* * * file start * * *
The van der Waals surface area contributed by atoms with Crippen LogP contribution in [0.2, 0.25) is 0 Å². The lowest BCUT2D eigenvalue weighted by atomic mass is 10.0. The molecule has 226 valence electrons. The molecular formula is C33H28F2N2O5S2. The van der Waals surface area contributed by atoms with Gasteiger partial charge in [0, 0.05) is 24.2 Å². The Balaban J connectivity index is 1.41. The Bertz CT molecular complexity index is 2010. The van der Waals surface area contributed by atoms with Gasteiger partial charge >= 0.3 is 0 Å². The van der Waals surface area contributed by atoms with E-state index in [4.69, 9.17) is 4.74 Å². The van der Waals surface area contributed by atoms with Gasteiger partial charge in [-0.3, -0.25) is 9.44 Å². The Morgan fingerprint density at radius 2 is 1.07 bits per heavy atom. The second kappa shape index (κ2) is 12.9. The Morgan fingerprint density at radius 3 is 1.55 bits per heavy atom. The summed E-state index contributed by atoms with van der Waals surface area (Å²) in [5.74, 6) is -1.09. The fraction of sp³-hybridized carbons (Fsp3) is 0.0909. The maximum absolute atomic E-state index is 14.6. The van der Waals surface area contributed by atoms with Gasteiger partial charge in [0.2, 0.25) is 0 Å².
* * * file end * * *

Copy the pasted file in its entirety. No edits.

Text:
The van der Waals surface area contributed by atoms with Crippen LogP contribution in [0.2, 0.25) is 0 Å². The lowest BCUT2D eigenvalue weighted by atomic mass is 10.0. The molecule has 226 valence electrons. The molecular formula is C33H28F2N2O5S2. The van der Waals surface area contributed by atoms with Gasteiger partial charge in [0, 0.05) is 24.2 Å². The Balaban J connectivity index is 1.41. The Bertz CT molecular complexity index is 2010. The van der Waals surface area contributed by atoms with Gasteiger partial charge >= 0.3 is 0 Å². The van der Waals surface area contributed by atoms with E-state index in [4.69, 9.17) is 4.74 Å². The van der Waals surface area contributed by atoms with Gasteiger partial charge in [-0.3, -0.25) is 9.44 Å². The Morgan fingerprint density at radius 2 is 1.07 bits per heavy atom. The second kappa shape index (κ2) is 12.9. The Morgan fingerprint density at radius 3 is 1.55 bits per heavy atom. The summed E-state index contributed by atoms with van der Waals surface area (Å²) in [5.74, 6) is -1.09. The fraction of sp³-hybridized carbons (Fsp3) is 0.0909. The maximum absolute atomic E-state index is 14.6. The van der Waals surface area contributed by atoms with Gasteiger partial charge in [0.2, 0.25) is 0 Å².